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Academy Governors Meet to Pick Oscar Show Producers and Governors Awards Winners

Academy Governors Meet to Pick Oscar Show Producers and Governors Awards Winners

Now that musical producers Craig Zadan and Neil Meron have signed off running the Oscar telecast after a three-year stint that peaked with selfie-taking Ellen DeGeneres in 2014 and descended from there, Hollywood is waiting to find out who their replacements will be for the Oscar show on February 28, 2016. The vote takes place at the August 24 meeting of the Academy Board of Governors, where the likes of Tom Hanks, Annette Bening, John Lasseter, Amy Pascal, Kathleen Kennedy, Alex Gibney and Mark Johnson will vote for the next Oscar producers. 

With that choice comes a possible change in direction: the Academy is under some pressure from ABC to improve their declining ratings. (The 2015 show hosted by Neil Patrick Harris was down from 2014’s 43 million by almost 15 percent, or 36.6 million viewers.) Some ludicrous proposals have been made over the years to turn the Oscars into something more resembling the Grammies, MTV Movie Awards or the admittedly entertaining Golden Globes. The Governors should just say no and steer the course, which involves trumpeting the year’s accomplishments while having fun and staying classy. Thumbs down on James Franco and Anne Hathaway and bad boy Seth Macfarlane; thumbs up on veteran insiders Ellen Degeneres, Billy Crystal and Steve Martin, the recipient of this year’s AFI Life Achievement Award (which probably puts him out of the running for wanting to host an awards show). 

But good producers are hard to find, because they are usually in demand. Veteran producer Michael Shamberg (“Freeheld”) has been floated, along with Playtone partners Gary Goetzman and Tom Hanks, and Academy president Cheryl Boone-Isaacs’s choice, producer Reginald Hudlin (“Django Unchained”), who did a fine job of wrangling the last Governors’ awards. The best producers in recent memory (aside from the late great Laura Ziskin), Bill Condon and Laurence Mark, aren’t available until 2017. 
Truth is that picking youth-demo-friendly hosts with comedy chops makes little difference outside the room–audiences tune in to see hit movies like “American Sniper,” period. So the Academy should be hoping that commercial-looking studio festival entries like Steven Spielberg’s “Bridge of Spies,” starring Tom Hanks, Ridley Scott’s “The Martian,” starring Matt Damon and Jessica Chastain, Bob Zemeckis’s “The Walk” starring Joseph Gordon-Levitt, David Gordon Green’s “This Brand is Crisis,” starring Sandra Bullock, Danny Boyle and Aaron Sorkin’s “Steve Jobs,” starring Michael Fassbender, and Baltasar Kormakur’s “Everest” starring Jake Gyllenhaal and Jason Clarke, turn out to be robust Oscar contenders. Otherwise ABC will be left with the little indies that could.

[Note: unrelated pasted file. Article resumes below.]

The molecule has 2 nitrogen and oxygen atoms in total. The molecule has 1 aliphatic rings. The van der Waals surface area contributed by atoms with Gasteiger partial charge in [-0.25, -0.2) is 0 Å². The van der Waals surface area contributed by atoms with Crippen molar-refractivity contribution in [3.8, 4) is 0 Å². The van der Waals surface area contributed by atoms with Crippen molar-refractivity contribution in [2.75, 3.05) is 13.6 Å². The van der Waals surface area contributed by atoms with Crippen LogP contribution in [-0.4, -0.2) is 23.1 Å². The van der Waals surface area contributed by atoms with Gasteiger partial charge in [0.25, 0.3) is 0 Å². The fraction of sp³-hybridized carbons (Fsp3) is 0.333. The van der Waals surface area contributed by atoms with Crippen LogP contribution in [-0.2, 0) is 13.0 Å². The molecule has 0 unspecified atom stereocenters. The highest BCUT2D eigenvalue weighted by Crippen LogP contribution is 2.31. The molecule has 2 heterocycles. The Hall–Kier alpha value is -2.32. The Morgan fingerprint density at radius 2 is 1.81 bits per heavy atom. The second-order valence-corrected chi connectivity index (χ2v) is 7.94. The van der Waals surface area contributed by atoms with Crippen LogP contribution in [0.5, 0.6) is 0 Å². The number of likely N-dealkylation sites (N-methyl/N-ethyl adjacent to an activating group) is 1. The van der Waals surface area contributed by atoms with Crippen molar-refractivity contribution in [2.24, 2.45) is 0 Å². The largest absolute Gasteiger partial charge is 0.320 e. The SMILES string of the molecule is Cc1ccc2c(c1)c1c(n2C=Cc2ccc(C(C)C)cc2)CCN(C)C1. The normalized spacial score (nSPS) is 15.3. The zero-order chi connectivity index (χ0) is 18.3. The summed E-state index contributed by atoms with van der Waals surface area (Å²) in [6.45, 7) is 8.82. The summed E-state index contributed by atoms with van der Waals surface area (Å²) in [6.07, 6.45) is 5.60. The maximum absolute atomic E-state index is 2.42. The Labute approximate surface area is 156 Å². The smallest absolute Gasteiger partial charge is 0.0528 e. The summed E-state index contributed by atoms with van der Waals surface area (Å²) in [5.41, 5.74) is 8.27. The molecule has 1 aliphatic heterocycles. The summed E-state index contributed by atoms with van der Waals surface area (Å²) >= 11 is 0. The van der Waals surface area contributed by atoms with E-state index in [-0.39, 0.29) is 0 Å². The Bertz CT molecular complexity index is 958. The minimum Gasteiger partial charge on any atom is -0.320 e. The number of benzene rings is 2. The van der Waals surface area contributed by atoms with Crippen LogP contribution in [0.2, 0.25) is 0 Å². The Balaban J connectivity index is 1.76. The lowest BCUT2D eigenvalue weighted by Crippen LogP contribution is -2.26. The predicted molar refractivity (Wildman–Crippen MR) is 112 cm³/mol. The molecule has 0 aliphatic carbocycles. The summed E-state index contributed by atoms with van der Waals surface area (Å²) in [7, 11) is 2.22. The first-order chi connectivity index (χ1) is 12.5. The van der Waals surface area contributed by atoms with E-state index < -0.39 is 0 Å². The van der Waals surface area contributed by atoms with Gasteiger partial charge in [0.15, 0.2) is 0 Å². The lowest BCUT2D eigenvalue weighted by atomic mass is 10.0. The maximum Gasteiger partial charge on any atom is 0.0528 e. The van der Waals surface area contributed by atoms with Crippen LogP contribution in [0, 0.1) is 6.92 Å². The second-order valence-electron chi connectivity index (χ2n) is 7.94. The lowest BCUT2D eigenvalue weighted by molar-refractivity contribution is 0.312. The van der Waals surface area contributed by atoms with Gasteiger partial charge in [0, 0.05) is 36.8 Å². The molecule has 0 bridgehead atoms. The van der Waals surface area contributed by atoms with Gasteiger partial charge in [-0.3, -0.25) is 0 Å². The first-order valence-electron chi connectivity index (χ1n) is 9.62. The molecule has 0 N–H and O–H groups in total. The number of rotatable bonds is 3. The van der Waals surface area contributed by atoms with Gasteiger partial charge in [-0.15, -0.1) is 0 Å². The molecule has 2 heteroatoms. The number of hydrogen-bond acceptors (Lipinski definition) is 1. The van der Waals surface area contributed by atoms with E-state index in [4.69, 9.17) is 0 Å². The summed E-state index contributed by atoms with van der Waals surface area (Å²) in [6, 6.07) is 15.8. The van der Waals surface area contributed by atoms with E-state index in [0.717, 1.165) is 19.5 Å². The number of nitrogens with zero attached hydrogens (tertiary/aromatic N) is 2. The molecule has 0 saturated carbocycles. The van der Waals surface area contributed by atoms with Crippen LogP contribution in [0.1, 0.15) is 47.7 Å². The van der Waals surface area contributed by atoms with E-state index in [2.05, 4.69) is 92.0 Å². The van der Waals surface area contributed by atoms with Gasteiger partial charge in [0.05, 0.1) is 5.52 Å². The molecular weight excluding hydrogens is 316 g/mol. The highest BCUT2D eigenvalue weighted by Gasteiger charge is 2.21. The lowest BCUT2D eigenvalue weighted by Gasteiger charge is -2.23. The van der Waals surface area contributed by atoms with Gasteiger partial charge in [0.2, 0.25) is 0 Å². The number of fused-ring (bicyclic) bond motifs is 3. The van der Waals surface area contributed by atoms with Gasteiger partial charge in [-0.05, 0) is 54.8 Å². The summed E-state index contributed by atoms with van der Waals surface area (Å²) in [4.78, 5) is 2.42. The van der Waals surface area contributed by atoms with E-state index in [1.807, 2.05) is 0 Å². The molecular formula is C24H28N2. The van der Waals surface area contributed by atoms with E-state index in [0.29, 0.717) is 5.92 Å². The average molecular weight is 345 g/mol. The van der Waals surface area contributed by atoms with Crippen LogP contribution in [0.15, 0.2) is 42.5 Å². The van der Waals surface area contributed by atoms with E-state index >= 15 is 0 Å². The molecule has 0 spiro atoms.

The Governors will also vote on the next (un-televised) Governors Awards, honorary Oscars (often including the coveted Thalberg and the Hersholt humanitarian award) which will be given out on November 14 at Hollywood and Highland. Every year industry folks lobby the Academy governors with their candidates, and sometimes they get their way. Over the years Mike Kaplan, a publicists branch Academy member, has successfully lobbied for Lillian Gish, Robert Altman and John Ford’s favorite actress Maureen O’Hara, who collected her gold man last year.

READ MORE: Maureen O’Hara and the Road to the Academy Governors Awards

You know exactly what they’re looking for: someone who is still respected, if not revered. Francis Ford Coppola, John Calley and Dino DeLaurentiis have collected the Thalberg in recent years; Harry Belafonte, Jeffrey Katzenberg, Oprah Winfrey, and Angelina Jolie have accepted the Hersholt. Last year Japanese animation giant Hayao Miyazaki and screenwriter Jean-Claude Carriere joined O’Hara on the Governors Awards podium. 

I once wrote in on behalf of visionary VFX master Dennis Muren, who has been delivering wondrous works at ILM since “Star Wars,” and I still hope they come through. His problem is that he’s won so many Oscars (six) that the Governors can be forgiven for wanting to award someone who has been undeservedly overlooked. Maybe it’s time to give one to cinematographer Roger Deakins, who has been nominated 12 times and never won, or composer Thomas Newman, who is also 0 for 12, but both are still at the height of their powers and could still eventually earn a gold statuette on their own. 

Stars of a certain age –like 2008 recipient Lauren Bacall–who have never won acting Oscars include French stars Catherine Deneuve (one nomination) and never-nominated Jeanne Moreau, Gena Rowlands (two), Annette Bening (four), Harrison Ford (one), Glenn Close (six), Albert Finney (five), and Bette Midler (two). A Thalberg candidate whose name keeps popping up is producer Alan Ladd, Jr.

Among the deserving directors who could be on the list this year are Ridley Scott (three), never-nominated Michael Apted, recent doc branch member Agnes Varda and Richard Lester, Phil Kaufman (one), Tim Burton (two animated feature noms), and Peter Weir (four directing noms, one screenwriting and one best picture nom). 

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